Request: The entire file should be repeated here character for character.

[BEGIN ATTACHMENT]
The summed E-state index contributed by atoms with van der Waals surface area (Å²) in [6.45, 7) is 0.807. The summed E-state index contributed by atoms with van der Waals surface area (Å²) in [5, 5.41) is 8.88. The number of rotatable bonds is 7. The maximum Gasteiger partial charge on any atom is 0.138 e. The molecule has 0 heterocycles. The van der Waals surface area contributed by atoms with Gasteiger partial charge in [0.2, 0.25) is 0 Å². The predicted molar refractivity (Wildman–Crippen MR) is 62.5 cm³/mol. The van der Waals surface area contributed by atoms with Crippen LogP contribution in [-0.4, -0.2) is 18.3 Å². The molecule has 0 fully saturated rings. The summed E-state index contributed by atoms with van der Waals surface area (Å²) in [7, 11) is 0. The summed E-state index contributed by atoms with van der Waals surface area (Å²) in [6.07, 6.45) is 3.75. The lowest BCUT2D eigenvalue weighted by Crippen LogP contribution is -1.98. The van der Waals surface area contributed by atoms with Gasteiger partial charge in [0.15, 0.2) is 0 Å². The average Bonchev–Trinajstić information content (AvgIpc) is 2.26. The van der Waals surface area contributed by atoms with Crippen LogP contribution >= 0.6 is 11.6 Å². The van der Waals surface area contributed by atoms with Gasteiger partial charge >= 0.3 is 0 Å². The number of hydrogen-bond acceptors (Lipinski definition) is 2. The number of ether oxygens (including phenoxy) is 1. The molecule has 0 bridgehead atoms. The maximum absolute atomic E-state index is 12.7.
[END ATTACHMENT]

The summed E-state index contributed by atoms with van der Waals surface area (Å²) in [6.45, 7) is 0.807. The summed E-state index contributed by atoms with van der Waals surface area (Å²) in [5, 5.41) is 8.88. The number of rotatable bonds is 7. The maximum Gasteiger partial charge on any atom is 0.138 e. The molecule has 0 heterocycles. The van der Waals surface area contributed by atoms with Gasteiger partial charge in [0.2, 0.25) is 0 Å². The predicted molar refractivity (Wildman–Crippen MR) is 62.5 cm³/mol. The van der Waals surface area contributed by atoms with Crippen LogP contribution in [-0.4, -0.2) is 18.3 Å². The molecule has 0 fully saturated rings. The summed E-state index contributed by atoms with van der Waals surface area (Å²) in [7, 11) is 0. The summed E-state index contributed by atoms with van der Waals surface area (Å²) in [6.07, 6.45) is 3.75. The lowest BCUT2D eigenvalue weighted by Crippen LogP contribution is -1.98. The van der Waals surface area contributed by atoms with Gasteiger partial charge in [0.15, 0.2) is 0 Å². The average Bonchev–Trinajstić information content (AvgIpc) is 2.26. The van der Waals surface area contributed by atoms with Crippen LogP contribution >= 0.6 is 11.6 Å². The van der Waals surface area contributed by atoms with Gasteiger partial charge >= 0.3 is 0 Å². The number of hydrogen-bond acceptors (Lipinski definition) is 2. The number of ether oxygens (including phenoxy) is 1. The molecule has 0 bridgehead atoms. The maximum absolute atomic E-state index is 12.7.